As you all know, we travel a lot. My family lives in Green Bay, Wisconsin, and I live in Oak Lawn, IL (suburb of Chicago). At best, it is a 3.5 hour drive. At worst, it has taken us over 6 hours to get there (granted, it was a snow storm). We also own a camper that we tow, and we drive when we go on vacation. You may remember my posts about Myrtle Beach this summer. Besides all our family travel, I have a husband who travels a minimum of 60 miles a day for his job.
One of the most important things on your car is your tires. However, most people don’t ever think about them until they have a flat tire! I will even admit to being guilty of that. That is why we need to talk about tires!
First, did you know there is a difference between tire types and that there is a grading system?
The Uniform Tire Quality Grading (UTQG) is printed on the sidewall. A tire’s UTQG consists of three factors and is assigned by the tire manufacturer. UTQG is listed as follows: Treadwear XXX Traction X Temperature X. These ratings can be compared within the same brand but not across brands. The tread wear grade (the numeric portion of the UTQG) is a comparative rating based on the wear rate of the tire when tested under controlled conditions on a specified government test track. Tread wear grades are not a guarantee of actual tire mileage as factors such as driving habits, climate and road characteristics impact tire longevity. Traction grades range from AA – C, with AA being the highest. Temperature grades range from A – C with A being the comparative rating based on the wear rate of the tire when tested under controlled conditions on a specified government test track.
Now, before you have a blowout, there are a few warning signs you will see. Things you should look for when inspecting your tires include:
- Uneven wear and cracking
- Tire tread is below 2/32 if an inch in depth
- There are grooves, tracks or cuts in the sidewall
- Bulges or blisters that extend outward from the rest of the surface
It is very important that you do proper tire maintenance. This holds especially true here in Illinois where the constant temperature fluctuations can totally mess with your tires. Not everyone here uses winter tires.
Also make sure you maintain proper tire pressure. When I got to visit Sears, I could totally tell these tires were low. If I can tell, that tells you how bad they were! Under- and over-inflation of tires creates excessive heat and stress, which can lead to tire failure. Vehicle manufacturers specify the correct tire pressure for tires. You find it on the inside of the driver’s side door or in the vehicle owner’s manual. SAC experts recommend checking tire pressure once a month and before big trips. We check this a lot more ourselves when it starts getting really cold out. Your visual inspection will catch low air pressure or if you have a leak. You should check your tires routinely for any objects which may have penetrated the exterior. Your sidewalls may show bulges, gouges, cuts or irregularities. Next, check your tread to make sure there are no unusual tread wear patterns which could indicate larger issues like misalignment. The worst thing is when you drive on a flat (don’t ask me how I know that!). You should also rotate your tires regularly. Tire rotation can prevent irregular tread wear. While there’s no universal recommendation for rotating your tires, the vehicle owner’s manual contains mileage recommendations for rotation. SAC recommends rotation every 5,000 to 8,000 miles if no recommendation is listed. Having your alignment checked is also very important.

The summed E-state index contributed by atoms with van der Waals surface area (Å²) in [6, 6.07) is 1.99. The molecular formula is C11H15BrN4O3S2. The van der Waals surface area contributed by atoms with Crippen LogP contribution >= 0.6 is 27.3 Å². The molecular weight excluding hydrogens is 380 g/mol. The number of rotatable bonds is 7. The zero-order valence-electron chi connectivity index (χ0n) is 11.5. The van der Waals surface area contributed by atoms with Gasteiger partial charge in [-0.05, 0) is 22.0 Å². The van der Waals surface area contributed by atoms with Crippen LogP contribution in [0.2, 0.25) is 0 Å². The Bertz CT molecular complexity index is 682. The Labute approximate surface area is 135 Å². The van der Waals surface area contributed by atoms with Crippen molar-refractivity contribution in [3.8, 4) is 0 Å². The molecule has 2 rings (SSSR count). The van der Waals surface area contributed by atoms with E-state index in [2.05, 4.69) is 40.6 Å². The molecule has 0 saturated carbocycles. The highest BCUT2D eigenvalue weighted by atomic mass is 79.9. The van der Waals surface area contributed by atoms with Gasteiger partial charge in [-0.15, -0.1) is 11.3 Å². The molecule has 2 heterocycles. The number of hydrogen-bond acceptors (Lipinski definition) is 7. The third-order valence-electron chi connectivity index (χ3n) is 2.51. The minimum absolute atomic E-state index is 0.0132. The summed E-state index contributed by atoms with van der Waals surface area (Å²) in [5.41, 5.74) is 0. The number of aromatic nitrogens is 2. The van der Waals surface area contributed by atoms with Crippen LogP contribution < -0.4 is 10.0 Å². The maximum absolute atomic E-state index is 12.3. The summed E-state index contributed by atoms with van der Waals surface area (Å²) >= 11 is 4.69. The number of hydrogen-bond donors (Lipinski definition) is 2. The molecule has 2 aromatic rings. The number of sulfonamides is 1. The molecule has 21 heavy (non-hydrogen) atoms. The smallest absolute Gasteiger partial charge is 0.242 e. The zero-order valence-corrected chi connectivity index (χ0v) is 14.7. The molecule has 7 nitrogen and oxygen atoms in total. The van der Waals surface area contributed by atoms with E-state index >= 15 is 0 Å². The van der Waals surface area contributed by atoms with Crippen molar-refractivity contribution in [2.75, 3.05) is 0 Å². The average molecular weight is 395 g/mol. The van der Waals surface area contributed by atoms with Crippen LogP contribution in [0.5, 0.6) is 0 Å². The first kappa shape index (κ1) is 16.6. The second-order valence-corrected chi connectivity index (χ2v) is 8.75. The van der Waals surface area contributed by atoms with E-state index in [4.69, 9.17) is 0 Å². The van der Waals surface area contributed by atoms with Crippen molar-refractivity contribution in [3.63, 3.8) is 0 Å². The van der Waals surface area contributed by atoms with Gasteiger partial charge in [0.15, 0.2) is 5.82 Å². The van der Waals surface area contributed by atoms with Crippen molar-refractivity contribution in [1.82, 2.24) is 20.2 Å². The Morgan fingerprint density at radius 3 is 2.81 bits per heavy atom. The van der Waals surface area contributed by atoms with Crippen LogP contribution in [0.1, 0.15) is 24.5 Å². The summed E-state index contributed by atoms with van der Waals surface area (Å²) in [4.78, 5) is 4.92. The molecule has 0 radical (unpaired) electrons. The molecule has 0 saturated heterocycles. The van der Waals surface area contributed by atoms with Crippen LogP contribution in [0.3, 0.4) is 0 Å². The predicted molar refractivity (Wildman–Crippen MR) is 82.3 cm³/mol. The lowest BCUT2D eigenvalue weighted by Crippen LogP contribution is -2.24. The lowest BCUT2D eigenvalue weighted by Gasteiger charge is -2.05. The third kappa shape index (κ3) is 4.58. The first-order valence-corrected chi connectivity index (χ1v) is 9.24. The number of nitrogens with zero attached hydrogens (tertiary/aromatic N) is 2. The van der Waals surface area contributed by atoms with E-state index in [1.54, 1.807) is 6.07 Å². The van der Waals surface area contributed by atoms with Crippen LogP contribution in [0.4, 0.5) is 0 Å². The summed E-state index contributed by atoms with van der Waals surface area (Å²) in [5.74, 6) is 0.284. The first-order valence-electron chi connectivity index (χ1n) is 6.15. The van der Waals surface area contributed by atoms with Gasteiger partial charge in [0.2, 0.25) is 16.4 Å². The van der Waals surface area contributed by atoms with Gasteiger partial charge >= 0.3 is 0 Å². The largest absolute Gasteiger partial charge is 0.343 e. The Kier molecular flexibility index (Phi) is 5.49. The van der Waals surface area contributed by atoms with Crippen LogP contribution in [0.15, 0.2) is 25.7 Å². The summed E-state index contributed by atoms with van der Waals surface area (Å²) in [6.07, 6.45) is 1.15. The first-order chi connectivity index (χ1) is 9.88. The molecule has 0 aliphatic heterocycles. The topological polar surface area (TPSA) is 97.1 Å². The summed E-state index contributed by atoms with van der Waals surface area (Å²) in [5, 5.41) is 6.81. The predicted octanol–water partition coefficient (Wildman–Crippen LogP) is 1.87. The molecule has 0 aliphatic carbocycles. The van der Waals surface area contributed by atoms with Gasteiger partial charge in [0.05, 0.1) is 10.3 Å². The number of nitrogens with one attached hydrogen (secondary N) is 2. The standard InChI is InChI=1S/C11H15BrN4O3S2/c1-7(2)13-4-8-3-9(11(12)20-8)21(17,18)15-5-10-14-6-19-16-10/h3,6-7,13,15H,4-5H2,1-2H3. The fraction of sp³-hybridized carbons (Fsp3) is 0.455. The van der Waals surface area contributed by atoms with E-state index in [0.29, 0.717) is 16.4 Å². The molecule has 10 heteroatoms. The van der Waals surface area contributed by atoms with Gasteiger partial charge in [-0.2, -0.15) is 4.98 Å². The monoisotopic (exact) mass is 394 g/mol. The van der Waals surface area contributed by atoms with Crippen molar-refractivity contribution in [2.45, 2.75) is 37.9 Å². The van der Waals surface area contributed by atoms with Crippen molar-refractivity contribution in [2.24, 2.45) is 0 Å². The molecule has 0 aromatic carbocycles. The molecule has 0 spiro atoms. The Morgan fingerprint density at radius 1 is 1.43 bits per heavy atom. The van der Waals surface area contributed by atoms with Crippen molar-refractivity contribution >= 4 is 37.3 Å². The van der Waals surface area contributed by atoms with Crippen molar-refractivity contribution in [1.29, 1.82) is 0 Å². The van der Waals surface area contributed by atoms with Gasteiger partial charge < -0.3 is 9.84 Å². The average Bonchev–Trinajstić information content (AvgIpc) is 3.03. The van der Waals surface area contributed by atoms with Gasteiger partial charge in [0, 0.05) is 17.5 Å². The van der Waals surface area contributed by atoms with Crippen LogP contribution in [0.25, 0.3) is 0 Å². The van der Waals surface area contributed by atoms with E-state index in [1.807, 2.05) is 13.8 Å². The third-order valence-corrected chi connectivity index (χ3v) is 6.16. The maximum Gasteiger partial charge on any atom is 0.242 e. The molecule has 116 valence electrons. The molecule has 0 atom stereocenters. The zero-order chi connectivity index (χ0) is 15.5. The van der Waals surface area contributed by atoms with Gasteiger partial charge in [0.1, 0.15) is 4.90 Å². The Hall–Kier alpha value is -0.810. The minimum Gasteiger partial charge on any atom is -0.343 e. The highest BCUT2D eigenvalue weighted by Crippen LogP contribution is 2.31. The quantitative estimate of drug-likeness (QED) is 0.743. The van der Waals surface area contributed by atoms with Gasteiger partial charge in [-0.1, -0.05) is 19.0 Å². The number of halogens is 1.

Improper alignment can cause premature tread wear. I’ve learned this one from experience! You should have your alignment regularly checked by experts to help lengthen the life of your tires and prevent premature or irregular tread wear. Tires with worn tread have reduced traction and are more likely to hydroplane or fail. Lastly, use a penny to check your tires’ tread depth. Never done the penny test? When holding a penny upside down, if the top of Abe Lincoln’s head doesn’t disappear within the tread, your tires are unsafe and need to be replaced.
You should also monitor your tires age. Tires usually last between three and five years, depending on climate and driving patterns. Bill goes thru tires faster than I do just because he drives so much more than me.
Here’s a great video for some more Tire Maintenance tips:
Not sure if your tires are okay — make sure you Schedule an Appointment at Sears Auto and they can let you know! They will hook you up to this really cool machine that will let you know where you and your car stand.
How often do you inspect your tires? Did you learn anything from my visit to Sears Auto Center?